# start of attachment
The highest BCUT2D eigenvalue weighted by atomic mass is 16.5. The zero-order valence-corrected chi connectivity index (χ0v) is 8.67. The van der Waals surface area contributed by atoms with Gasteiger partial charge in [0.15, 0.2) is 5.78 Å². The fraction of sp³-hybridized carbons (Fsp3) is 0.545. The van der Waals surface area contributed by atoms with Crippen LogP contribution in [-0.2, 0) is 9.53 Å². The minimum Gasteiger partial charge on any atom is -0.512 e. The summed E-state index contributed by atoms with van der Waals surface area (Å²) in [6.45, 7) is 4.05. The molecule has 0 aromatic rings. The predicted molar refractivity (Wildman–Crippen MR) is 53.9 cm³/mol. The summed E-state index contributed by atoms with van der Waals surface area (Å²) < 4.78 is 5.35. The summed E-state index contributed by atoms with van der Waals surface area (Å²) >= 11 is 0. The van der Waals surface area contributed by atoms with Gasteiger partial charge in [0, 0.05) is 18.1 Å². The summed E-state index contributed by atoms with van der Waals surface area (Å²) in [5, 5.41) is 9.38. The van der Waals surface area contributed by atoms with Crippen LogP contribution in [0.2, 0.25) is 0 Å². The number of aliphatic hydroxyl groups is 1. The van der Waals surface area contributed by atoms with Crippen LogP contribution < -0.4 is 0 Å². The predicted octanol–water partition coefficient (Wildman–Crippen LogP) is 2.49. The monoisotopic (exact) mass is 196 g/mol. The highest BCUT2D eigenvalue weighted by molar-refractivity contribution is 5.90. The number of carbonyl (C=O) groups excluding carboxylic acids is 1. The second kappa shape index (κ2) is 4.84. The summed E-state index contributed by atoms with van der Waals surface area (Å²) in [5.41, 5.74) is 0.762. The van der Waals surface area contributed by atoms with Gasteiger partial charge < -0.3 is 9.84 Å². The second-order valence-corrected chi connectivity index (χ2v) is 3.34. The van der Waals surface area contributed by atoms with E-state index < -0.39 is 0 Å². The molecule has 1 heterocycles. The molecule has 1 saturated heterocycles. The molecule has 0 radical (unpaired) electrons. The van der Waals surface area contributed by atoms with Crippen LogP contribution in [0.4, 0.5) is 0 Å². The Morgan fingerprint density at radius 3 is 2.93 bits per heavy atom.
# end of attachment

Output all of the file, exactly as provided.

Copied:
The highest BCUT2D eigenvalue weighted by atomic mass is 16.5. The zero-order valence-corrected chi connectivity index (χ0v) is 8.67. The van der Waals surface area contributed by atoms with Gasteiger partial charge in [0.15, 0.2) is 5.78 Å². The fraction of sp³-hybridized carbons (Fsp3) is 0.545. The van der Waals surface area contributed by atoms with Crippen LogP contribution in [-0.2, 0) is 9.53 Å². The minimum Gasteiger partial charge on any atom is -0.512 e. The summed E-state index contributed by atoms with van der Waals surface area (Å²) in [6.45, 7) is 4.05. The molecule has 0 aromatic rings. The predicted molar refractivity (Wildman–Crippen MR) is 53.9 cm³/mol. The summed E-state index contributed by atoms with van der Waals surface area (Å²) < 4.78 is 5.35. The summed E-state index contributed by atoms with van der Waals surface area (Å²) >= 11 is 0. The van der Waals surface area contributed by atoms with Gasteiger partial charge in [0, 0.05) is 18.1 Å². The summed E-state index contributed by atoms with van der Waals surface area (Å²) in [5, 5.41) is 9.38. The van der Waals surface area contributed by atoms with Crippen LogP contribution in [0.2, 0.25) is 0 Å². The number of aliphatic hydroxyl groups is 1. The van der Waals surface area contributed by atoms with Crippen LogP contribution < -0.4 is 0 Å². The predicted octanol–water partition coefficient (Wildman–Crippen LogP) is 2.49. The monoisotopic (exact) mass is 196 g/mol. The highest BCUT2D eigenvalue weighted by molar-refractivity contribution is 5.90. The number of carbonyl (C=O) groups excluding carboxylic acids is 1. The second kappa shape index (κ2) is 4.84. The summed E-state index contributed by atoms with van der Waals surface area (Å²) in [5.41, 5.74) is 0.762. The van der Waals surface area contributed by atoms with Gasteiger partial charge < -0.3 is 9.84 Å². The second-order valence-corrected chi connectivity index (χ2v) is 3.34. The van der Waals surface area contributed by atoms with E-state index < -0.39 is 0 Å². The molecule has 1 heterocycles. The molecule has 1 saturated heterocycles. The molecule has 0 radical (unpaired) electrons. The van der Waals surface area contributed by atoms with Crippen LogP contribution in [0.4, 0.5) is 0 Å². The Morgan fingerprint density at radius 3 is 2.93 bits per heavy atom.